Therapist Carder Stout, PhD, works with clients to help overcome addiction, anxiety, depression, and trauma. He has been sober himself for fifteen years – you can read about his path to sobriety here in an excerpt from his first book. Below, he answers one of the most common questions we’ve been asked about addiction and sobriety over the past year. (Do you have a question for a therapist? Write to us [email protected].)
Over the course of the pandemic, I’ve developed some new substance abuse problems that I didn’t have before. It started out as a way to deal with it. But it went too far. I’m working on sobering up and I’m fine. How do I make sure it lasts? – Isabel M.
First, let me applaud you for coping well with your sobriety. That is a remarkable achievement. I hope you feel good about it.
The pandemic was a perfect storm for addictive behaviors. Substance abuse often arises as an escape from boredom, repetition, claustrophobia, isolation, fear, or being overwhelmed. But substance abuse is not a healthy cure for these problems.
At its root, substance abuse thrives where there are harmful and limiting beliefs about ourselves and our circumstances. The voices in our head tell us that we are not good enough or that we are unsuccessful. Let’s replace this news with a new narrative. Every time you set yourself a small goal and achieve it, your more precise perception of yourself will help you stay sober. So make an agreement with yourself that you will not drink or ingest substances for the day, and when you reach that milestone, bask in success. Yes, you can be successful, and yes, you are good enough.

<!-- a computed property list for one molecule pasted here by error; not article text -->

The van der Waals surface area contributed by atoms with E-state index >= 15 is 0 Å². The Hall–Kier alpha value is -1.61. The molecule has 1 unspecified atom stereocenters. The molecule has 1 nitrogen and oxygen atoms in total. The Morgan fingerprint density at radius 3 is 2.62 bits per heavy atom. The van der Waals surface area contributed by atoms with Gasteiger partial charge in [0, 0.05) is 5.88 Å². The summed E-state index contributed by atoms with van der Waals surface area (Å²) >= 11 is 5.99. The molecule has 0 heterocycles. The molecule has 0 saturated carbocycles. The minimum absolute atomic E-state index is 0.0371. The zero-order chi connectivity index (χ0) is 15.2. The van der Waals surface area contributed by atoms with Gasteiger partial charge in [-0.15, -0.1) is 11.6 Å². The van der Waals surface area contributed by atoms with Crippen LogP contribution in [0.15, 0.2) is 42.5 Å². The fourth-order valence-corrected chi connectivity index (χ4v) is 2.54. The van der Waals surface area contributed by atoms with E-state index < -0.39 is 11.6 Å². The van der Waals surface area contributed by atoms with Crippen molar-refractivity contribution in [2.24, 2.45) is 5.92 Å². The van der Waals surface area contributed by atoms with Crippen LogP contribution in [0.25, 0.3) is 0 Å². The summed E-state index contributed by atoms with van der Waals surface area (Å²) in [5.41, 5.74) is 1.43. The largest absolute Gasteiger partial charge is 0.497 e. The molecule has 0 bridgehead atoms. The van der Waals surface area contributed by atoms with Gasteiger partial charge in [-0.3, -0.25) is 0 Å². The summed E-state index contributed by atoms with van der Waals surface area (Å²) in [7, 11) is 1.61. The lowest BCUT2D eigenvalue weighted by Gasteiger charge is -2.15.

If you stumble, forgive yourself and move on. You’re not perfect and getting sober is messy. Relapse is part of the process, so don’t be too strict with yourself. Shame and guilt often fuel our drinking, pill, and smoking; Forgiveness will be an integral part of maintaining sobriety.
Here are a few tips to help you stay sober. Creating a daily routine that includes food, exercise, and connecting with others will be essential to your success.
Remove the temptation. For the time being, get all that alcohol, narcotics, and weed – or any other substance that you struggle with – out of your home. Give them to a friend or just throw them in the trash. By removing them from your surroundings, you can eliminate the imminent risk of relapse.
Set small goals for yourself. When you wake up in the morning you set yourself a goal for the day, “I’ll be sober.” If you can do it, amazing. If not, forgive yourself. Say something like, “For all the things I did yesterday that I’m not proud of, I forgive myself.”
Be responsible. Let your friends and family know that you are trying to stay sober and be honest with them about your progress. Don’t feel shy, ashamed, or guilty when you relapse. Connect with someone on a personal level every day. Substance abuse loves deception and isolation – so make sure you reach out and stay honest.
Feed yourself. Make sure you are consuming healthy, nutritious foods. When you sober up, see what you put into your body as a reflection of your own feelings. Good food is a way to practice self-love.
Go outside. Put your feet on the floor. Literally: Sit on a piece of grass in your garden, park, or beach with the soles of your feet on the ground. Imagine all of your limiting beliefs dissolving into the dirt.
Be optimistic and positive. Your sobriety is a search for a deeper, happier, and more authentic part of yourself. This is a noble pursuit. Remember your motives. Be clear to them. You deserve that.
Carder Stout, PhD, is a Los Angeles-based therapist with a private practice in Brentwood treating clients for anxiety, depression, addiction, and trauma. As a relationship specialist, he is adept at helping customers become more honest with themselves and their partners. He received his PhD in Psychology from the Pacifica Graduate Institute in August 2015.
This article is for informational purposes only, even if and regardless of whether it contains the advice of doctors and naturopaths. This article is not a substitute for professional medical advice, diagnosis, or treatment and should never be relied on for specific medical advice. The views expressed in this article are the expert’s views and do not necessarily reflect those of goop.